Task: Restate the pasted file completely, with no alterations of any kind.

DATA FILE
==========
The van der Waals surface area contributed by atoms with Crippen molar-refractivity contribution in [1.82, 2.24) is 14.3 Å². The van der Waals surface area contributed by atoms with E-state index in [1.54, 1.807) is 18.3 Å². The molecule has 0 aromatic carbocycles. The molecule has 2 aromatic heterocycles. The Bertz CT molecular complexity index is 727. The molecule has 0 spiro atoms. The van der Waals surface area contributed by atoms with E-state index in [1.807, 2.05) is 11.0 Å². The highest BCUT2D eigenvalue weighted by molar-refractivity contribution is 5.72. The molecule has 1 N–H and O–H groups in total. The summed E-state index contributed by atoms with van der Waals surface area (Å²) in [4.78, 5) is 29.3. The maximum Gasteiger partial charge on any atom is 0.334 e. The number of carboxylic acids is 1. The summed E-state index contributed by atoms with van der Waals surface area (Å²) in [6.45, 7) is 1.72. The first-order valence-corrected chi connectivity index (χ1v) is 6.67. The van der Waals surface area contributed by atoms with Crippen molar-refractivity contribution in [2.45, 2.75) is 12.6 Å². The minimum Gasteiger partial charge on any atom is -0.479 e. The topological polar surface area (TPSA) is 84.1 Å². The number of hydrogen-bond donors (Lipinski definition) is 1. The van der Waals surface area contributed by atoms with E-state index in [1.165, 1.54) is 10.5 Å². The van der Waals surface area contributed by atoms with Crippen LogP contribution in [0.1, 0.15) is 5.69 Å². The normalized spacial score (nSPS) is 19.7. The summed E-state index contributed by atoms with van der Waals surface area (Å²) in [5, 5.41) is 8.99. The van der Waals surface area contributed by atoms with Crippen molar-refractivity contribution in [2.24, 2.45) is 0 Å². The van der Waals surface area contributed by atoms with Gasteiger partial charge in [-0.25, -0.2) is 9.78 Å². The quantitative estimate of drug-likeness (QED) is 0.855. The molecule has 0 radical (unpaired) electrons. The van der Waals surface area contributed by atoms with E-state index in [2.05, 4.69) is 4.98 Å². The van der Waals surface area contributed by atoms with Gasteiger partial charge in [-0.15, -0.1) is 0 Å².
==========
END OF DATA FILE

The van der Waals surface area contributed by atoms with Crippen molar-refractivity contribution in [1.82, 2.24) is 14.3 Å². The van der Waals surface area contributed by atoms with E-state index in [1.54, 1.807) is 18.3 Å². The molecule has 0 aromatic carbocycles. The molecule has 2 aromatic heterocycles. The Bertz CT molecular complexity index is 727. The molecule has 0 spiro atoms. The van der Waals surface area contributed by atoms with E-state index in [1.807, 2.05) is 11.0 Å². The highest BCUT2D eigenvalue weighted by molar-refractivity contribution is 5.72. The molecule has 1 N–H and O–H groups in total. The summed E-state index contributed by atoms with van der Waals surface area (Å²) in [4.78, 5) is 29.3. The maximum Gasteiger partial charge on any atom is 0.334 e. The number of carboxylic acids is 1. The summed E-state index contributed by atoms with van der Waals surface area (Å²) in [6.45, 7) is 1.72. The first-order valence-corrected chi connectivity index (χ1v) is 6.67. The van der Waals surface area contributed by atoms with Crippen molar-refractivity contribution in [2.45, 2.75) is 12.6 Å². The minimum Gasteiger partial charge on any atom is -0.479 e. The topological polar surface area (TPSA) is 84.1 Å². The number of hydrogen-bond donors (Lipinski definition) is 1. The van der Waals surface area contributed by atoms with E-state index in [1.165, 1.54) is 10.5 Å². The van der Waals surface area contributed by atoms with Crippen LogP contribution in [0.1, 0.15) is 5.69 Å². The normalized spacial score (nSPS) is 19.7. The summed E-state index contributed by atoms with van der Waals surface area (Å²) in [5, 5.41) is 8.99. The van der Waals surface area contributed by atoms with Crippen molar-refractivity contribution in [2.24, 2.45) is 0 Å². The van der Waals surface area contributed by atoms with Gasteiger partial charge in [-0.25, -0.2) is 9.78 Å². The quantitative estimate of drug-likeness (QED) is 0.855. The molecule has 0 radical (unpaired) electrons. The van der Waals surface area contributed by atoms with E-state index in [2.05, 4.69) is 4.98 Å². The van der Waals surface area contributed by atoms with Gasteiger partial charge in [-0.15, -0.1) is 0 Å².